alexa The amino-terminal domain of ClpB supports binding to strongly aggregated proteins.
Microbiology

Microbiology

Journal of Microbial & Biochemical Technology

Author(s): Barnett ME, Nagy M, Kedzierska S, Zolkiewski M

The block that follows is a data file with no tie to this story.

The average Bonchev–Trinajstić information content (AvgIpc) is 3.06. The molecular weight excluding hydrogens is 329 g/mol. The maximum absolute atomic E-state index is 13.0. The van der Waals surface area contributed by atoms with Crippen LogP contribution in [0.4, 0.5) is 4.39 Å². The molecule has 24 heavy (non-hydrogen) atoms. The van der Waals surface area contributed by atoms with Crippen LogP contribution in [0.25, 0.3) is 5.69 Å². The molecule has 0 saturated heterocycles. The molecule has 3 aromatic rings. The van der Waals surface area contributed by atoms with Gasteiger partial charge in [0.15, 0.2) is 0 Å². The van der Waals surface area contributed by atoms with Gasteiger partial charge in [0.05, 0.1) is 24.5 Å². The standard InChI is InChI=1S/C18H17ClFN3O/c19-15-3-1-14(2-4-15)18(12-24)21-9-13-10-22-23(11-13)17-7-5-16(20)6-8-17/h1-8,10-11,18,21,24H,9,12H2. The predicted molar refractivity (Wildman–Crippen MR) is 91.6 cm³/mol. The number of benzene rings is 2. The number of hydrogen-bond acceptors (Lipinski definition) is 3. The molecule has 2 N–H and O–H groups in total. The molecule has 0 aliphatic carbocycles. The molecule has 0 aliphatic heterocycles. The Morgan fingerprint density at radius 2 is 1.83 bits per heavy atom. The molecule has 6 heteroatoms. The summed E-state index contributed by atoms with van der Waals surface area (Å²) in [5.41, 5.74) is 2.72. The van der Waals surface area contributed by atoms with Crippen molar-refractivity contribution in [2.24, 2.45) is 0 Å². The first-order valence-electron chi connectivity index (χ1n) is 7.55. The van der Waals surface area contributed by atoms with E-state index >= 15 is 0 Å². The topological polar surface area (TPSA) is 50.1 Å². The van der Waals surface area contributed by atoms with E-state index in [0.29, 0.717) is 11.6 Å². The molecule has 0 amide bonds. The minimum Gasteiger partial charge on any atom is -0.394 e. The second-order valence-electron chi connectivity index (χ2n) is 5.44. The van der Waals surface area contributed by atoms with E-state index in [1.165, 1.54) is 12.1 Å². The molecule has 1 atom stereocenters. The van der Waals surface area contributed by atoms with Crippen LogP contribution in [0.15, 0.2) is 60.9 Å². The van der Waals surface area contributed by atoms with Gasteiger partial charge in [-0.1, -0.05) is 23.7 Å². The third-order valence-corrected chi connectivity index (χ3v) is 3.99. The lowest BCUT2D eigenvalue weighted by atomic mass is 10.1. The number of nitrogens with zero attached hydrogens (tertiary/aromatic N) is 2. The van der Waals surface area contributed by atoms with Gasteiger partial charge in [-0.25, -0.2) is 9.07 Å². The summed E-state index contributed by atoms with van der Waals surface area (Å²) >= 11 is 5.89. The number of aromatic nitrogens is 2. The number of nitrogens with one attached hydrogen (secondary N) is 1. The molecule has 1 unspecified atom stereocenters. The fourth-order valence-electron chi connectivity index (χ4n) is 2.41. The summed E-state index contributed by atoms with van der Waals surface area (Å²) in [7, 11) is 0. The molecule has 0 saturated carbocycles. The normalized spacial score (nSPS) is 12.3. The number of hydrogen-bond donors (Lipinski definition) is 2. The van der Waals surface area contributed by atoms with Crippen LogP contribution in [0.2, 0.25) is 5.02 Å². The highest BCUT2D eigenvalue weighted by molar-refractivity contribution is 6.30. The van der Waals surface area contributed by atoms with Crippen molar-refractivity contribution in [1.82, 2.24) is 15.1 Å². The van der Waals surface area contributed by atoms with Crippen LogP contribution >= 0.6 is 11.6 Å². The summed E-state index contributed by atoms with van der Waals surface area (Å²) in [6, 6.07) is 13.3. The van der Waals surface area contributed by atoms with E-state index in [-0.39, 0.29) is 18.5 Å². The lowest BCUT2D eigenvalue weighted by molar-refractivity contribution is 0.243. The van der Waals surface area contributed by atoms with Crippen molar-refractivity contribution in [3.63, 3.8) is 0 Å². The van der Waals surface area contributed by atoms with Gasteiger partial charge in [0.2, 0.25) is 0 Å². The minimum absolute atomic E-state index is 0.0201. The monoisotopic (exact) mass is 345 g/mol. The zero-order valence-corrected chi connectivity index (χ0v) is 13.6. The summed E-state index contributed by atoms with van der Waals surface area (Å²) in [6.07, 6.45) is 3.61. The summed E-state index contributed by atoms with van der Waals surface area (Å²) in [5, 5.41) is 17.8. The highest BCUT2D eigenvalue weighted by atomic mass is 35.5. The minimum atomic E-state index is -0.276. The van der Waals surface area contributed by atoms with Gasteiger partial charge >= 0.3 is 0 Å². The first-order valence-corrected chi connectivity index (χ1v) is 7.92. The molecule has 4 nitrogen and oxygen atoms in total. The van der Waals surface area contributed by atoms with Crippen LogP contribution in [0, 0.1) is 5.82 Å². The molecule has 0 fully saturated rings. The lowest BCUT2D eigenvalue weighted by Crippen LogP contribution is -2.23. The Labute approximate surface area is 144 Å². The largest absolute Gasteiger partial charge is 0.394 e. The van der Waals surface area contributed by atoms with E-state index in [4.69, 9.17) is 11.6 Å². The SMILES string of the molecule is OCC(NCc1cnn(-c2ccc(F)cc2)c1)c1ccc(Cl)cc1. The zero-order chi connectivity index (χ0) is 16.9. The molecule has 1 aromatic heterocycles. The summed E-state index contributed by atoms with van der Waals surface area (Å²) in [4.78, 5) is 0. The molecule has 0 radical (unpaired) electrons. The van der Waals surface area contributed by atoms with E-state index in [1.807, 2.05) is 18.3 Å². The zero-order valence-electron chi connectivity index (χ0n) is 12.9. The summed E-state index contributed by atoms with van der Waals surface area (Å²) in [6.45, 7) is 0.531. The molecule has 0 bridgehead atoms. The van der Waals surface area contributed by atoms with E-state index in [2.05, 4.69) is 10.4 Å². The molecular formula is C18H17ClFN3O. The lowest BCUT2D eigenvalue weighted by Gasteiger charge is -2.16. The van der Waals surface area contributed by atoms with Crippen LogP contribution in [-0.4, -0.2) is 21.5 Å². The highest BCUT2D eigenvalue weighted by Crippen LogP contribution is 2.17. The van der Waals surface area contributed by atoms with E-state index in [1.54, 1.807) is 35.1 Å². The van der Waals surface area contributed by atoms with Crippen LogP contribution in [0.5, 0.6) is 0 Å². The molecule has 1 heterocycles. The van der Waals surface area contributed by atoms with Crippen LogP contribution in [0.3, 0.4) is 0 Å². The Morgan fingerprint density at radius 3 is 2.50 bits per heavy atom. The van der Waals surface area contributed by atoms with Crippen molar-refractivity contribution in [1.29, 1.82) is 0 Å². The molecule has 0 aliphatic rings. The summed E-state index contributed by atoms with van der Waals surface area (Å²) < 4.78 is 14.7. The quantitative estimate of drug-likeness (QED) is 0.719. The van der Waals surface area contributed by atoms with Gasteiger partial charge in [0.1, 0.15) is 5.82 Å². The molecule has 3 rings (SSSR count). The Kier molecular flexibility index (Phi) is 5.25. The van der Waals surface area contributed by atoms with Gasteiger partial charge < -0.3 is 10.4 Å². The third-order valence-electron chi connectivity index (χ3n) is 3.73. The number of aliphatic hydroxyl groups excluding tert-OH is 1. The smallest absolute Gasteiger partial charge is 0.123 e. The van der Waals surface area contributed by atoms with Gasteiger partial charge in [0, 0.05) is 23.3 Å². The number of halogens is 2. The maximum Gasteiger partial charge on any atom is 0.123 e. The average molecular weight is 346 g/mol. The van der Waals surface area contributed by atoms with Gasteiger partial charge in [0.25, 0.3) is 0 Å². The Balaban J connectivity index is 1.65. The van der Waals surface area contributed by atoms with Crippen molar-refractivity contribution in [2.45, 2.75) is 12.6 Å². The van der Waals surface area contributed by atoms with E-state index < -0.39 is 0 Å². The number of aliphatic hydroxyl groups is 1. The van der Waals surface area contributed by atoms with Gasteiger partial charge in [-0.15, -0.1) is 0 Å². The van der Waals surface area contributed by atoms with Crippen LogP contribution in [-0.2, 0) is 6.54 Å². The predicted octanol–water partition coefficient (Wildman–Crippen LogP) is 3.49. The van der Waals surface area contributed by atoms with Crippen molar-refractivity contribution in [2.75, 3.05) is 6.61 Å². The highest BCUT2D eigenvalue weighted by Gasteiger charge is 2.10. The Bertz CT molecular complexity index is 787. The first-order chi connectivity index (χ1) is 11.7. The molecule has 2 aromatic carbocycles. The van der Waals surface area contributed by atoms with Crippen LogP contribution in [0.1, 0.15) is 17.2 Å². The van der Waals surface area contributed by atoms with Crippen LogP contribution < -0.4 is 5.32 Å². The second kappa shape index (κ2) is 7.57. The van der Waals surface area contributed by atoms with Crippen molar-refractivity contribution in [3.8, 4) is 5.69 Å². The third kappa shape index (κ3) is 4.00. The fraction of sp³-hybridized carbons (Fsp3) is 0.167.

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Abstract Bacterial heat-shock proteins, ClpB and DnaK form a bichaperone system that efficiently reactivates aggregated proteins. ClpB undergoes nucleotide-dependent self-association and forms ring-shaped oligomers. The ClpB-assisted dissociation of protein aggregates is linked to translocation of substrates through the central channel in the oligomeric ClpB. Events preceding the translocation step, such as recognition of aggregates by ClpB, have not yet been explored, and the location of the aggregate-binding site in ClpB has been under discussion. We investigated the reactivation of aggregated glucose-6-phosphate dehydrogenase (G6PDH) by ClpB and its N-terminally truncated variant ClpBDeltaN in the presence of DnaK, DnaJ, and GrpE. We found that the chaperone activity of ClpBDeltaN becomes significantly lower than that of the full-length ClpB as the size of G6PDH aggregates increases. Using a "substrate trap" variant of ClpB with mutations of Walker B motifs in both ATP-binding modules (E279Q/E678Q), we demonstrated that ClpBDeltaN binds to G6PDH aggregates with a significantly lower affinity than the full-length ClpB. Moreover, we identified two conserved acidic residues at the surface of the N-terminal domain of ClpB that support binding to G6PDH aggregates. Those N-terminal residues (Asp-103, Glu-109) contribute as much substrate-binding capability to ClpB as the conserved Tyr located at the entrance to the ClpB channel. In summary, we provided evidence for an essential role of the N-terminal domain of ClpB in recognition and binding strongly aggregated proteins. This article was published in J Biol Chem and referenced in Journal of Microbial & Biochemical Technology

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